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Here's Why John Kelly Reportedly Said Trump Is Becoming 'Unhinged'

April 30, 2018 in Blogs

By Cody Fenwick, AlterNet

Multiple reports Monday paint a picture of an unraveling relationship between the president and his chief of staff.


Shortly after NBC News reported that White House Chief of Staff John Kelly had called President Donald Trump an “idiot” multiple times in recent months, CNN's Jim Acosta and Jeremy Diamond followed up with news that Kelly has reportedly told colleagues he believes Trump is becoming “unhinged.”

It's a frightening way from a chief of staff to be describing the most powerful person in the world, but Acosta reports that Kelly's disparaging assessment came after Trump made comments that many in the country found jarring.

“My colleague Jeremy Diamond has made these comments in reference to a couple of things,” Acosta told Wolf Blitzer on CNN Monday. “One being after the president said he wanted to start pulling U.S. troops out of Syria, my colleague Jeremy Diamond hearing from a senior administration official, that after that discussion took place, the chief of staff believed the president was becoming unhinged.”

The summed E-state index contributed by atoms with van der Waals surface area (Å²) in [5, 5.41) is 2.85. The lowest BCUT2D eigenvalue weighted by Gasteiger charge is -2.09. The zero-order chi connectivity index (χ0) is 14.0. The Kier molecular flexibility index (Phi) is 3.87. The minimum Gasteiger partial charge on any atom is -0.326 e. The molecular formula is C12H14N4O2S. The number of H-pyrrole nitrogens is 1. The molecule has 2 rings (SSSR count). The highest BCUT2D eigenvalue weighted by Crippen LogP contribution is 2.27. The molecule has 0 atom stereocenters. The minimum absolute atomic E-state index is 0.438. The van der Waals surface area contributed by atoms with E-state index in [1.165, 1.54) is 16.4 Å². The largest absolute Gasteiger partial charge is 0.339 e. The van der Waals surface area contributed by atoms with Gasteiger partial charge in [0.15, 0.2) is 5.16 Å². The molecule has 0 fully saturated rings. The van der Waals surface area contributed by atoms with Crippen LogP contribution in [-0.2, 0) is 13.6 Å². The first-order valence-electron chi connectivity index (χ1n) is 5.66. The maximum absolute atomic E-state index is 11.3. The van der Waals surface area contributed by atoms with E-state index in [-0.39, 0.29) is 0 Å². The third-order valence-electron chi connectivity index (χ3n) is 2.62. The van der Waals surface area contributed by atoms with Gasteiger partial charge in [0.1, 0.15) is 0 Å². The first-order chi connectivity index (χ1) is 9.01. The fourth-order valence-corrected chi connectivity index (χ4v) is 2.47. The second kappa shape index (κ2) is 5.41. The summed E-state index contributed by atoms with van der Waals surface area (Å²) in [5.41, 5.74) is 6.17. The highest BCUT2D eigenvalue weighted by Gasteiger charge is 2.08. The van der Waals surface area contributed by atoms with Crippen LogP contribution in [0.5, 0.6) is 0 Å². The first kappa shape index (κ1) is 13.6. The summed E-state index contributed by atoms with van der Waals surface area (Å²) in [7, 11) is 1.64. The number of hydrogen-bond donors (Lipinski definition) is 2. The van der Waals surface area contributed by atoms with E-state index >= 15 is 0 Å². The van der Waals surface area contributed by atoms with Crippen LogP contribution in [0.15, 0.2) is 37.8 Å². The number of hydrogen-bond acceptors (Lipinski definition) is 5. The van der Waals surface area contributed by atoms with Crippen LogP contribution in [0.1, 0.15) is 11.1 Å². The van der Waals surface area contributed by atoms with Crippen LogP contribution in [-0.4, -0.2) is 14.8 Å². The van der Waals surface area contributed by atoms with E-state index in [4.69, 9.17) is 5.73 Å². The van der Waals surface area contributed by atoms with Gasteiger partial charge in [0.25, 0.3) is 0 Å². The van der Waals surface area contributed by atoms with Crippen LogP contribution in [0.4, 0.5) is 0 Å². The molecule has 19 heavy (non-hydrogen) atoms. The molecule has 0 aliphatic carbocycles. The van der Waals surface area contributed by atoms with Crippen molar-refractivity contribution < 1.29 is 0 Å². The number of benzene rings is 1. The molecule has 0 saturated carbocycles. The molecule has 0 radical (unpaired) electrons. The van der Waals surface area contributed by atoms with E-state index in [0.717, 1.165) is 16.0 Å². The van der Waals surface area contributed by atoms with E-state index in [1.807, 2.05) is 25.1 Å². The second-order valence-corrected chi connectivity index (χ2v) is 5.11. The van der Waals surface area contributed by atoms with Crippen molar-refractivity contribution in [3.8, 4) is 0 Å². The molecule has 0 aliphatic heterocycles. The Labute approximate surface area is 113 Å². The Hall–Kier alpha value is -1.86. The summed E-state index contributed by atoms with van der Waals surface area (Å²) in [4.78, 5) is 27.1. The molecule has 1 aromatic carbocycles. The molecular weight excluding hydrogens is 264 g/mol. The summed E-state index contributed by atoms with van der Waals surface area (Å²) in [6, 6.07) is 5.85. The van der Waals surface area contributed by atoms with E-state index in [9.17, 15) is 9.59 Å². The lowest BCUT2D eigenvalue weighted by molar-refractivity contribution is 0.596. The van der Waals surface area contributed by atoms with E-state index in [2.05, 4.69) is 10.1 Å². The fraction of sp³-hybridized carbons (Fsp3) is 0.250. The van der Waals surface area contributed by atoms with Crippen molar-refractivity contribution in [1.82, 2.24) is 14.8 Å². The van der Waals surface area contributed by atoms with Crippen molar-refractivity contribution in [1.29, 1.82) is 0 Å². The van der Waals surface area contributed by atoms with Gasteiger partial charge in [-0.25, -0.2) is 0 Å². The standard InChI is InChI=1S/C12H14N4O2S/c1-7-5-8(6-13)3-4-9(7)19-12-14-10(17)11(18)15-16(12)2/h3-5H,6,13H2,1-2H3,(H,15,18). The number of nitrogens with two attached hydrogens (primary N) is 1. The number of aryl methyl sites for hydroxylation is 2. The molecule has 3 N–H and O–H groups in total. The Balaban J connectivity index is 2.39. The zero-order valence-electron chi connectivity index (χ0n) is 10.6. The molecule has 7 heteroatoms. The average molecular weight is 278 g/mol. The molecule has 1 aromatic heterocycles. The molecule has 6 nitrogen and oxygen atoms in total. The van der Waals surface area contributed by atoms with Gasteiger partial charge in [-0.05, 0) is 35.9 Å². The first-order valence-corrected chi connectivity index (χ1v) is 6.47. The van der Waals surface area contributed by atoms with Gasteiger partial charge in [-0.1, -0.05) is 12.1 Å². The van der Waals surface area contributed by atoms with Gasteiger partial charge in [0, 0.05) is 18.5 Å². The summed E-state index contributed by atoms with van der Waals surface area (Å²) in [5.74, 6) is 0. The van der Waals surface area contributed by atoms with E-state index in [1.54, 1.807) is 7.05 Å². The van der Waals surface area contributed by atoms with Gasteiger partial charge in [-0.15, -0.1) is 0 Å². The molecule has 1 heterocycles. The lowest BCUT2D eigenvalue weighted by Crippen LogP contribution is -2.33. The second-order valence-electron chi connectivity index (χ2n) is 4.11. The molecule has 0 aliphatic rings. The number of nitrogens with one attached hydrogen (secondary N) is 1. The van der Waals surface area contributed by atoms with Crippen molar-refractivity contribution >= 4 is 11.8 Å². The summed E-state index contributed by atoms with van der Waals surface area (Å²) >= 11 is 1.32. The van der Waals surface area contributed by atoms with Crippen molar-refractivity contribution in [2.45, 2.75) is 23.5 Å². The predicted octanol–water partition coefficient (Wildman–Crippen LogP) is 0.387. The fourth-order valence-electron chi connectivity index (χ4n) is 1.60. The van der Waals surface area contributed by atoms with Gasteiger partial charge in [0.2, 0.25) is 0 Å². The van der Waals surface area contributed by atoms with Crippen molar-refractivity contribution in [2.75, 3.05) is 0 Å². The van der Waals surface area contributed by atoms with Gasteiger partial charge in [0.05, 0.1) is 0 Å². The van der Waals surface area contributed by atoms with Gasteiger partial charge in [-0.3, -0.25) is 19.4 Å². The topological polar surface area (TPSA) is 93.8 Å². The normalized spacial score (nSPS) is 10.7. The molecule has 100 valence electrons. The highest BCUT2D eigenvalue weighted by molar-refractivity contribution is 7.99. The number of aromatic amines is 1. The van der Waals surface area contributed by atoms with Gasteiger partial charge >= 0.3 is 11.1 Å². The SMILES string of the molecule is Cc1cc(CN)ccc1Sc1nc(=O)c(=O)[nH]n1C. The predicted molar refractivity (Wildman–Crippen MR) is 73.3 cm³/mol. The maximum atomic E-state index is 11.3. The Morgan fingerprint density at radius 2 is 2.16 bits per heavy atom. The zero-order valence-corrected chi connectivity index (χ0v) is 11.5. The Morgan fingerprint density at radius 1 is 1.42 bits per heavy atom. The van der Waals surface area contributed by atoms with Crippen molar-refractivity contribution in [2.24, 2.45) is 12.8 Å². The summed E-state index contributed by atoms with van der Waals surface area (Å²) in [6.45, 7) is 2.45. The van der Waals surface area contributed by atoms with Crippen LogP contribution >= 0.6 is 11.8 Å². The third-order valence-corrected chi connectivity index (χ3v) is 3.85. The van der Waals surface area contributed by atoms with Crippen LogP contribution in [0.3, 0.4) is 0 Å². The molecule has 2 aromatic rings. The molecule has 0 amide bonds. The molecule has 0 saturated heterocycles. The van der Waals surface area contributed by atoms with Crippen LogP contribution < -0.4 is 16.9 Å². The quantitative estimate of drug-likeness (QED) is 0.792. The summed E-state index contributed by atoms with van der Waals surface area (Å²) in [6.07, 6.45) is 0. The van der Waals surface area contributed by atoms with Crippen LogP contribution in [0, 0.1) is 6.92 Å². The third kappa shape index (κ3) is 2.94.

Many observers noted at the time that the president's remarks were extremely bizarre given what was publicly known about U.S. policy in Syria.

Acosta added: “I talked to an administration official earlier today who said the president was the target of some 'salty language' by John Kelly after the two men clashed over who would replace John Kelly at Homeland Security.”

Kelly also reportedly talked to Trump about some of these reports Monday and denied that he called the president an “idiot.” Acosta also noted that Kelly has publicly joked that God was punishing him for something by forcing him to work at the White House.

Watch the clip of Acosta's reporting below:

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'People Were Laughing': Juan Williams Explains What Conservatives Don't Get About Michelle Wolf's Hilarious WHCD Speech

April 30, 2018 in Blogs

By Cody Fenwick, AlterNet

“She was picking on the press — a lot. She was picking on Democrats”


Conservatives and many in the media were still outraged Monday over comedian Michelle Wolf's speech at the White House Correspondents Dinner over the weekend, saying her jokes were overly harsh, particularly about press secretary Sarah Huckabee Sanders.